This kind of local community activism provided an outlet for women, particularly when the local economy was shackled by the enforced inactivity of many male workers—during the 1911 and 1912 dock strikes, for example, or during the First World War. Julia Scurr 1871–1927 [see below] and Nellie Cressall were involved in child welfare work during the strikes, and pensions and food control during the war. Such activity reinforced resentment of the exclusion of women—and particularly working-class women—from much conventional political activity: all four of the working-class women imprisoned in 1921 were active in Sylvia Pankhurst's socialist-leaning East London Federation of Suffragettes, including Minnie Lansbury 1889–1922 [see below], a schoolteacher, and Jennie Mackay, another suffrage activist, who had been drawn to socialism by George Lansbury's 'wonderful speeches', participating in a women's march against unemployment led by Lansbury in 1905 (Daily Worker, 2 Oct 1953).

The Poplar councillors saw municipal action as an extension of the fight against deprivation that many of them had pursued through voluntary activism, more potent because of the council's tax-raising and statutory powers. In May 1920 Poplar introduced a £4 weekly minimum wage for its employees, doubling the pay of many of them. It similarly sought to improve the area's limited facilities. In January 1920 a council housing scheme was started in Millwall, followed by cottage estates on the Isle of Dogs. The councillors also knew that such interventionism threatened to push the local tax system to breaking point, given the limited taxable capacity of London's poorest areas: Poplar was forced to levy a rate of £1.14 in the pound to raise £950,000, while Westminster could raise almost £4 million from a rate of 56 pence in the pound. In March 1921 the Poplar councillors protested against a system which failed to equalize this burden, by resolving not to raise its share of the costs of London's central bodies—the London county council, the Metropolitan Police, the London Fire Brigade and the Metropolitan Asylums Board. The rate supporting these bodies' services was equalized, and nobody considered the services dispensable; the councillors argued simply that withholding them offered the only feasible form of protest.

Concerned for their own income, the metropolitan authorities obtained a mandamus writ against Poplar in June 1921. The writ was upheld on appeal in early August, the councillors being given until the end of August to submit to the order of the court. The council's refusal to comply constituted contempt of court, and all understood that by their defiance they risked imprisonment. The rounding-up of the councillors from 1 September 1921 turned into political theatre. The arrest of the five women was advertised in advance in the local press, attracting a crowd of 10,000, while George Lansbury telephoned the sheriff to arrange his own arrest. Sumner attended the Trades Union Congress before becoming the last to be arrested on 8 September. The men were imprisoned in Brixton, the women in Holloway.

Legislation of 1914 stipulated that contempt of court prisoners should be treated in the same way as those imprisoned for debt, allowing them to wear their own clothes, and write more letters and receive more frequent visits than regular prisoners. It was nevertheless a chastening experience for those unfamiliar with it. O'Callaghan and John Scurr were transferred to the prison hospital soon after arrival at Brixton, and the health of Kelly, Sloman, Sumner, and Williams also caused concern. George Lansbury later claimed that the deaths of Minnie Lansbury, Rugless, O'Callaghan, Julia Scurr, and Sumner were hastened by prison conditions (Branson, 102): all died within six years of release, in their fifties or younger. The Holloway authorities noted, though, that leaving aside the pregnant Nellie Cressall the women councillors gained weight in prison, Lawrence putting on fifteen pounds in a fortnight (J. Hopwood, Medical Officer, Holloway, to the governor, 24 Sept 1921, TNA: PRO, HO 45/11233). For all their misgivings about prison food they stuck to their pre-arrest decision not to go on hunger strike, as the authorities acknowledged with relief.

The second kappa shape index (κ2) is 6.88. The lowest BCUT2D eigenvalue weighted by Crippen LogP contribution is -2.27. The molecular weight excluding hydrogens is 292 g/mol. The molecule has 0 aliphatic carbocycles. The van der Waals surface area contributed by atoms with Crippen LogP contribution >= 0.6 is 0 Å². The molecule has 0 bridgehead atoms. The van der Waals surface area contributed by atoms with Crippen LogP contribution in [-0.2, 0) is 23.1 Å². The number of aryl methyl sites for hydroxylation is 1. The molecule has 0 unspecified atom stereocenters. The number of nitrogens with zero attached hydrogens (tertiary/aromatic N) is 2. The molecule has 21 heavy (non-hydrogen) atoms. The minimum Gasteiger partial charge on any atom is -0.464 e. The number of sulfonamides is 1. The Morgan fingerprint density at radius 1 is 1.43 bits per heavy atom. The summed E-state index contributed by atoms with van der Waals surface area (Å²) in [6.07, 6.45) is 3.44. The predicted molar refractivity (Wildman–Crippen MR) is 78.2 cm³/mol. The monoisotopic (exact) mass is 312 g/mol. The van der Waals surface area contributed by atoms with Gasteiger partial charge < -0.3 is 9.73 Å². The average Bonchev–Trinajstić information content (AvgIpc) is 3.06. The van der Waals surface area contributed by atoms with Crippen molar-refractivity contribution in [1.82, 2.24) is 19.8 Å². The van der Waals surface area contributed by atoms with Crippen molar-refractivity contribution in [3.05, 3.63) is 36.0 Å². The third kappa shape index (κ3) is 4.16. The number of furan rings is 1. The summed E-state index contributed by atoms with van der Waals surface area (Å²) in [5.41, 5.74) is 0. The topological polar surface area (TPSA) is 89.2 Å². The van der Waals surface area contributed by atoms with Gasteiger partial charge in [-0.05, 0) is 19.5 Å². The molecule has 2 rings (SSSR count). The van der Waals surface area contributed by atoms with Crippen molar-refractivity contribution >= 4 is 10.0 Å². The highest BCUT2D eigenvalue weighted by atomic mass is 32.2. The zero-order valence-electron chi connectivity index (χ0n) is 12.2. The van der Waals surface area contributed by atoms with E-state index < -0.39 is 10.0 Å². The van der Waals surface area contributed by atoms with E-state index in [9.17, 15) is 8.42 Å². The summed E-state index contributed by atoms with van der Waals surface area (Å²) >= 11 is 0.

The threat of prison having failed to deter the protest, few in power were so committed to the existing local taxation system as to contemplate the councillors' indefinite detention, let alone the possibility of deaths in prison: the official solicitor moved speedily to apply for the pregnant Nellie Cressall's early release when her health deteriorated after a fortnight in jail. Prolonging the stalemate increased the risk of other authorities emulating Poplar, and with other poor boroughs threatening similar action, Alfred Mond, the minister of health, recommended a compromise by which the councillors apologized for their contempt of court and were enabled to spread payment of the unpaid London-wide precepts over two years, with legislation being prepared to increase equalization of both council and poor rates, and to provide a statutory machinery to deal with defaulting councils in future. An affidavit from the councillors, stressing that 'they were anxious to disavow any intention of contumacy', was duly presented to the King's Bench Division. They were released on 12 October 1921.